The news Monday that the Philadelphia 76ers had secured a controlling interest in both Team Dignitas and Apex Gaming represented a first for esports. The Sixers were far from the first traditional sports team to take the plunge into esports, but they were certainly the first major professional sports organization in North America to do so.
They also didn't just pick up a few Hearthstone or FIFA players, as has often been the case in Europe — Dignitas is an esports brand with over a decade of experience and teams in most of the major esports disciplines.
But in an interview with theScore esports, Sixers CEO Scott O'Neil said that while the Dignitas brand was obviously a huge part of the deal, they also valued the ability of former manager and current president Michael "Odee" O'Dell to help them navigate the esports space as a partner.
When asking his friends in the esports space about someone who could partner with the Sixers, O'Neil said, Odee's name kept popping up.
"He's someone who is very high integrity, honest as the day is long," he said. "He's been in the esports world for quite some time, he's not a flash in the pan-type of guy. His word is his bond, and he's the type of person we'd like to partner with."
But the Sixers were not the only professional sports organization looking to carve out a piece of the esports space by acquiring Dignitas. He said that he understood there to be competing offers for the organization, and he relied on his business reputation as one way to show that his interest in a deal with Dignitas was earnest.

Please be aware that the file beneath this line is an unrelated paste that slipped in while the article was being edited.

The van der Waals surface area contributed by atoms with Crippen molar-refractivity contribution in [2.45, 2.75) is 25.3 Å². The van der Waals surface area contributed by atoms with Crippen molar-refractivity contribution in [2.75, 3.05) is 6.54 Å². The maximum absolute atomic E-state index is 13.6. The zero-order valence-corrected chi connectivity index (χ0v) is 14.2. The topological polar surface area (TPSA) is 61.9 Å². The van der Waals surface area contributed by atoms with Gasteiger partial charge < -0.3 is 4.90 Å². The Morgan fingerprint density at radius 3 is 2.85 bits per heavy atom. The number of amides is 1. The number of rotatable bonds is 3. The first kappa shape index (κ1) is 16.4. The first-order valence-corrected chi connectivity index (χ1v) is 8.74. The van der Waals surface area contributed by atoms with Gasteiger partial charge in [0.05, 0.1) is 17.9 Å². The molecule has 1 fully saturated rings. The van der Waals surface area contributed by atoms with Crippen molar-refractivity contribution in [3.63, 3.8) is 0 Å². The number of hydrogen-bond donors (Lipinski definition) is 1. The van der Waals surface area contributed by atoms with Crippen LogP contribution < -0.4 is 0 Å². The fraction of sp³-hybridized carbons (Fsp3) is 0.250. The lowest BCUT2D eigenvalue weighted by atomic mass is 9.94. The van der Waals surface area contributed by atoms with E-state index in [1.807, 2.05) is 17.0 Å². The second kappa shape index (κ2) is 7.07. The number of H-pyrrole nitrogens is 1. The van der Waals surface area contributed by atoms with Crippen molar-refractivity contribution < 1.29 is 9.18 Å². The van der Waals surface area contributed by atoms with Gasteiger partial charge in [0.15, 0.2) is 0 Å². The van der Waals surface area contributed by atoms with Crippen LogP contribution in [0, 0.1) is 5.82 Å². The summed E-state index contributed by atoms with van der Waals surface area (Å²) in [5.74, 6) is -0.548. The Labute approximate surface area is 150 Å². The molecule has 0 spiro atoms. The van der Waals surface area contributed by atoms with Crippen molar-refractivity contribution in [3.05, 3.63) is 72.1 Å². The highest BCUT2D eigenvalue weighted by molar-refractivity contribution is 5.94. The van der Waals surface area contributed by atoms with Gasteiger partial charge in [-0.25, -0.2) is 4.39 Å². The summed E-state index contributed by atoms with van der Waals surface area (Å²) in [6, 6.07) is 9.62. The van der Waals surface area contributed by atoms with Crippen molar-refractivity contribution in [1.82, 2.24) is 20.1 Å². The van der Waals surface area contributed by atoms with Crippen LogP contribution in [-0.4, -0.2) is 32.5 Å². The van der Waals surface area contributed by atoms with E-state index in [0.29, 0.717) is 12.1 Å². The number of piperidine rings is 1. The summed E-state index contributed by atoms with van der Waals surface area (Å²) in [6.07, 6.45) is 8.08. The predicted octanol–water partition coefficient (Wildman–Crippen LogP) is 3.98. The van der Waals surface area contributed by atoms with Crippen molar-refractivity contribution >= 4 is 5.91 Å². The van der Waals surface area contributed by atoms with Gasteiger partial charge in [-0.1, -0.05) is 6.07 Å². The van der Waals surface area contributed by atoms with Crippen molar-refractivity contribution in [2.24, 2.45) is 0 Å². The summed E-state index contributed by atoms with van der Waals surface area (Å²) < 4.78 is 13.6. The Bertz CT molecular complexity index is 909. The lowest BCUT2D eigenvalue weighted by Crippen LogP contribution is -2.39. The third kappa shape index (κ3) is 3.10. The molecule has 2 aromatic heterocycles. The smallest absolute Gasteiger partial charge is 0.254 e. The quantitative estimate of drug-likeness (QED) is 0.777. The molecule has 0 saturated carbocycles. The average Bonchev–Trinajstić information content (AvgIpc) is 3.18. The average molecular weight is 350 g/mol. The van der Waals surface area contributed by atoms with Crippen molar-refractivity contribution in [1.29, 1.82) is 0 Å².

"What I suggested to Odee and [Apex co-owner Michael Slan] was to pick up the phone and call people in and around the sports space and ask them about our reputation ... and find out what kind of people we are to deal with, and ask about our integrity level, ask about our partnership approach," he told theScore esports. "Ask about what our word means. And they got very comfortable."
But O'Neil also said that he wasn't surprised by the interest in Dignitas, because the tide has begun to turn among investors and team owners, who understand that esports represents an opportunity for growth among a valuable demographic.
"It's the fastest growing sport in the world. And so, the owners, the people that own NBA teams and NHL teams, are some of the most successful businessmen in North America," he said. "They're smart and successful and have the ability to buy organizations for a reason. I think where the opportunity lies is pretty clear: esports has a big bullseye on it."
The other part of the Sixers' move was the addition of Apex Gaming and its merger into the new Dignitas, which gave them a spot in the NA LCS.
Dignitas' new chairman Greg Richardson is a former gaming executive and investor. When asked about the Apex acquisition, he said that it's more than just the LCS spot that the newly-merged Dignitas will get out of the deal.
After being introduced to Apex co-owners Michael and Daniel Slan by Odee, Richardson said that he saw in him another valuable quality: the ability to find talent.
"So there was value in that [NA LCS] spot, from our perspective, but also Michael Slan as an individual — a talent evaluator, someone who has built world-class relationships with some of the best players in the world," Richardson told theScore esports. "We thought that in partnership with Odee, the two of them would be very formidable at helping us build the most competitive franchise in the esports market."